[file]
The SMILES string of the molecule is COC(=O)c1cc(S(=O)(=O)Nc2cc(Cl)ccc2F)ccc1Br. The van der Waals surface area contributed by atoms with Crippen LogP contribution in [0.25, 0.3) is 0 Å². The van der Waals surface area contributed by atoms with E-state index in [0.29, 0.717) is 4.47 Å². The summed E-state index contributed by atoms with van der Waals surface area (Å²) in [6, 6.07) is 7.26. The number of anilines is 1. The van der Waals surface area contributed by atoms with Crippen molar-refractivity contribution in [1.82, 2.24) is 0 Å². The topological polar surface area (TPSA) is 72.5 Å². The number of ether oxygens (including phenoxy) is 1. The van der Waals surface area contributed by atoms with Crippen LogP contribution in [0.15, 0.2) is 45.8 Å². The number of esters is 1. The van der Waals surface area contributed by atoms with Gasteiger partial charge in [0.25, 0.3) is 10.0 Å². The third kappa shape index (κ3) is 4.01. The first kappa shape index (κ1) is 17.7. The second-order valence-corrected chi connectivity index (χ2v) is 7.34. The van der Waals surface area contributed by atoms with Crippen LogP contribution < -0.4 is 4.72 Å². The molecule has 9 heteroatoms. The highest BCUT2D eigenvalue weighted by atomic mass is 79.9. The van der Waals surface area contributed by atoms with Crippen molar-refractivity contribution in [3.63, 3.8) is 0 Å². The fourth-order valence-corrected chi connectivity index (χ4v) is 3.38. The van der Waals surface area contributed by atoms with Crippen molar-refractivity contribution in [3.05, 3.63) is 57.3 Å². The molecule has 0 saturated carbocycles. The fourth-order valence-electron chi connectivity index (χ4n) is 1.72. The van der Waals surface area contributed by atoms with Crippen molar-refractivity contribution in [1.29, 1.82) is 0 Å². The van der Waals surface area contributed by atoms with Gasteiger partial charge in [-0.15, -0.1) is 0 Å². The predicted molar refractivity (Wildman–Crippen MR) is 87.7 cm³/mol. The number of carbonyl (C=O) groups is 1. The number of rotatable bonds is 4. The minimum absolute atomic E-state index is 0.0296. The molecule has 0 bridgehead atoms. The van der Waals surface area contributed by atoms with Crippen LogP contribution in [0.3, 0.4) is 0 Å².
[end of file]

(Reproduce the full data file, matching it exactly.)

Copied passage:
The SMILES string of the molecule is COC(=O)c1cc(S(=O)(=O)Nc2cc(Cl)ccc2F)ccc1Br. The van der Waals surface area contributed by atoms with Crippen LogP contribution in [0.25, 0.3) is 0 Å². The van der Waals surface area contributed by atoms with E-state index in [0.29, 0.717) is 4.47 Å². The summed E-state index contributed by atoms with van der Waals surface area (Å²) in [6, 6.07) is 7.26. The number of anilines is 1. The van der Waals surface area contributed by atoms with Crippen molar-refractivity contribution in [1.82, 2.24) is 0 Å². The topological polar surface area (TPSA) is 72.5 Å². The number of ether oxygens (including phenoxy) is 1. The van der Waals surface area contributed by atoms with Crippen LogP contribution in [0.15, 0.2) is 45.8 Å². The number of esters is 1. The van der Waals surface area contributed by atoms with Gasteiger partial charge in [0.25, 0.3) is 10.0 Å². The third kappa shape index (κ3) is 4.01. The first kappa shape index (κ1) is 17.7. The second-order valence-corrected chi connectivity index (χ2v) is 7.34. The van der Waals surface area contributed by atoms with Crippen LogP contribution < -0.4 is 4.72 Å². The molecule has 9 heteroatoms. The highest BCUT2D eigenvalue weighted by atomic mass is 79.9. The van der Waals surface area contributed by atoms with Crippen molar-refractivity contribution in [3.63, 3.8) is 0 Å². The fourth-order valence-corrected chi connectivity index (χ4v) is 3.38. The van der Waals surface area contributed by atoms with Crippen molar-refractivity contribution in [3.05, 3.63) is 57.3 Å². The molecule has 0 saturated carbocycles. The fourth-order valence-electron chi connectivity index (χ4n) is 1.72. The van der Waals surface area contributed by atoms with Crippen molar-refractivity contribution in [1.29, 1.82) is 0 Å². The van der Waals surface area contributed by atoms with Gasteiger partial charge in [-0.15, -0.1) is 0 Å². The predicted molar refractivity (Wildman–Crippen MR) is 87.7 cm³/mol. The number of carbonyl (C=O) groups is 1. The number of rotatable bonds is 4. The minimum absolute atomic E-state index is 0.0296. The molecule has 0 bridgehead atoms. The van der Waals surface area contributed by atoms with Crippen LogP contribution in [0.3, 0.4) is 0 Å².